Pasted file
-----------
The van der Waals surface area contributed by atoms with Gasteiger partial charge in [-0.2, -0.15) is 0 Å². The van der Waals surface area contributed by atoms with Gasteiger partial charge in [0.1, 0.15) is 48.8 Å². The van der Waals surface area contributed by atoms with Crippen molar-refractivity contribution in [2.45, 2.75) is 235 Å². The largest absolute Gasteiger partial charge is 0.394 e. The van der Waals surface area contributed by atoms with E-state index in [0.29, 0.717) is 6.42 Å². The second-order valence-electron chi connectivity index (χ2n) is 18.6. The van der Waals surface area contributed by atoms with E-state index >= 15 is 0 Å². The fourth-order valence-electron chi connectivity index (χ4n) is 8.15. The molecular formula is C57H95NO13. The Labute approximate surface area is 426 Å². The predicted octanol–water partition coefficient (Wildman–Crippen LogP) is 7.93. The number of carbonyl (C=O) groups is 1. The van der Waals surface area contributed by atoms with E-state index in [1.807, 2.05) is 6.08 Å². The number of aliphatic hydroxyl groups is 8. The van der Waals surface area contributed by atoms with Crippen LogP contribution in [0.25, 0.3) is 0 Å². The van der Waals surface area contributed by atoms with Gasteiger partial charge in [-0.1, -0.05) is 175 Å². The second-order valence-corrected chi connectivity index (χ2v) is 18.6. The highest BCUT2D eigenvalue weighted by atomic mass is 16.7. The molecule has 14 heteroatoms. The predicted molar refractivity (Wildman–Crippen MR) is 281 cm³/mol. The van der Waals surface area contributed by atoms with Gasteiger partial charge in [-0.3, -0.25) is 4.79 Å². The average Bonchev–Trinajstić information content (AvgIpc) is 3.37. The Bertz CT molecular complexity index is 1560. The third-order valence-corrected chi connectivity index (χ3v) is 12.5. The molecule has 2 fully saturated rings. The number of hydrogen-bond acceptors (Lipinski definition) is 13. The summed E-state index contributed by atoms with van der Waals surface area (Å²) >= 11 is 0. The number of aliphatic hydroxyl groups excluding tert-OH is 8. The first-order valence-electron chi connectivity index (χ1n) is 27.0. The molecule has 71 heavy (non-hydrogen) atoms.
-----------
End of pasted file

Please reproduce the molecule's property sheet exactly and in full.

The van der Waals surface area contributed by atoms with Gasteiger partial charge in [-0.2, -0.15) is 0 Å². The van der Waals surface area contributed by atoms with Gasteiger partial charge in [0.1, 0.15) is 48.8 Å². The van der Waals surface area contributed by atoms with Crippen molar-refractivity contribution in [2.45, 2.75) is 235 Å². The largest absolute Gasteiger partial charge is 0.394 e. The van der Waals surface area contributed by atoms with E-state index in [0.29, 0.717) is 6.42 Å². The second-order valence-electron chi connectivity index (χ2n) is 18.6. The van der Waals surface area contributed by atoms with E-state index >= 15 is 0 Å². The fourth-order valence-electron chi connectivity index (χ4n) is 8.15. The molecular formula is C57H95NO13. The Labute approximate surface area is 426 Å². The predicted octanol–water partition coefficient (Wildman–Crippen LogP) is 7.93. The number of carbonyl (C=O) groups is 1. The van der Waals surface area contributed by atoms with E-state index in [1.807, 2.05) is 6.08 Å². The number of aliphatic hydroxyl groups is 8. The van der Waals surface area contributed by atoms with Crippen LogP contribution in [0.25, 0.3) is 0 Å². The van der Waals surface area contributed by atoms with Gasteiger partial charge in [-0.1, -0.05) is 175 Å². The second-order valence-corrected chi connectivity index (χ2v) is 18.6. The highest BCUT2D eigenvalue weighted by atomic mass is 16.7. The molecule has 14 heteroatoms. The predicted molar refractivity (Wildman–Crippen MR) is 281 cm³/mol. The van der Waals surface area contributed by atoms with Gasteiger partial charge in [-0.3, -0.25) is 4.79 Å². The average Bonchev–Trinajstić information content (AvgIpc) is 3.37. The Bertz CT molecular complexity index is 1560. The third-order valence-corrected chi connectivity index (χ3v) is 12.5. The molecule has 2 fully saturated rings. The number of hydrogen-bond acceptors (Lipinski definition) is 13. The summed E-state index contributed by atoms with van der Waals surface area (Å²) >= 11 is 0. The number of aliphatic hydroxyl groups excluding tert-OH is 8. The first-order valence-electron chi connectivity index (χ1n) is 27.0. The molecule has 71 heavy (non-hydrogen) atoms.